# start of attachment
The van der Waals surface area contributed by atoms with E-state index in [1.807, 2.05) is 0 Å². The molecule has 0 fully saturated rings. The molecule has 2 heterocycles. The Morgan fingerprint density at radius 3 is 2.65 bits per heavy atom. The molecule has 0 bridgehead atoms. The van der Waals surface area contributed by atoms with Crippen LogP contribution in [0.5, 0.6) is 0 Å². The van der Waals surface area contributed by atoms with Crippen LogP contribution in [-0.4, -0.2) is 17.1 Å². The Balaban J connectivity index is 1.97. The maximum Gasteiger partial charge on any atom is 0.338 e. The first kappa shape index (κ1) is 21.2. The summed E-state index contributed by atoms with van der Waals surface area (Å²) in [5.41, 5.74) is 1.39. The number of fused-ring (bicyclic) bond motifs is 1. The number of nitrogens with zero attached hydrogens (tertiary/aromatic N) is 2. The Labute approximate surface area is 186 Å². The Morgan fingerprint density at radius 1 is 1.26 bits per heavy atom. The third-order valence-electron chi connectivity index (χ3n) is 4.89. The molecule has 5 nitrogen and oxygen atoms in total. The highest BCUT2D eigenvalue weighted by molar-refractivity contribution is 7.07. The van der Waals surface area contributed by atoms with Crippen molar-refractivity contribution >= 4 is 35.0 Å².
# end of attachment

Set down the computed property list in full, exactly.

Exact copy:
The van der Waals surface area contributed by atoms with E-state index in [1.807, 2.05) is 0 Å². The molecule has 0 fully saturated rings. The molecule has 2 heterocycles. The Morgan fingerprint density at radius 3 is 2.65 bits per heavy atom. The molecule has 0 bridgehead atoms. The van der Waals surface area contributed by atoms with Crippen LogP contribution in [0.5, 0.6) is 0 Å². The van der Waals surface area contributed by atoms with Crippen LogP contribution in [-0.4, -0.2) is 17.1 Å². The Balaban J connectivity index is 1.97. The maximum Gasteiger partial charge on any atom is 0.338 e. The first kappa shape index (κ1) is 21.2. The summed E-state index contributed by atoms with van der Waals surface area (Å²) in [5.41, 5.74) is 1.39. The number of fused-ring (bicyclic) bond motifs is 1. The number of nitrogens with zero attached hydrogens (tertiary/aromatic N) is 2. The Labute approximate surface area is 186 Å². The Morgan fingerprint density at radius 1 is 1.26 bits per heavy atom. The third-order valence-electron chi connectivity index (χ3n) is 4.89. The molecule has 5 nitrogen and oxygen atoms in total. The highest BCUT2D eigenvalue weighted by molar-refractivity contribution is 7.07. The van der Waals surface area contributed by atoms with Crippen molar-refractivity contribution >= 4 is 35.0 Å².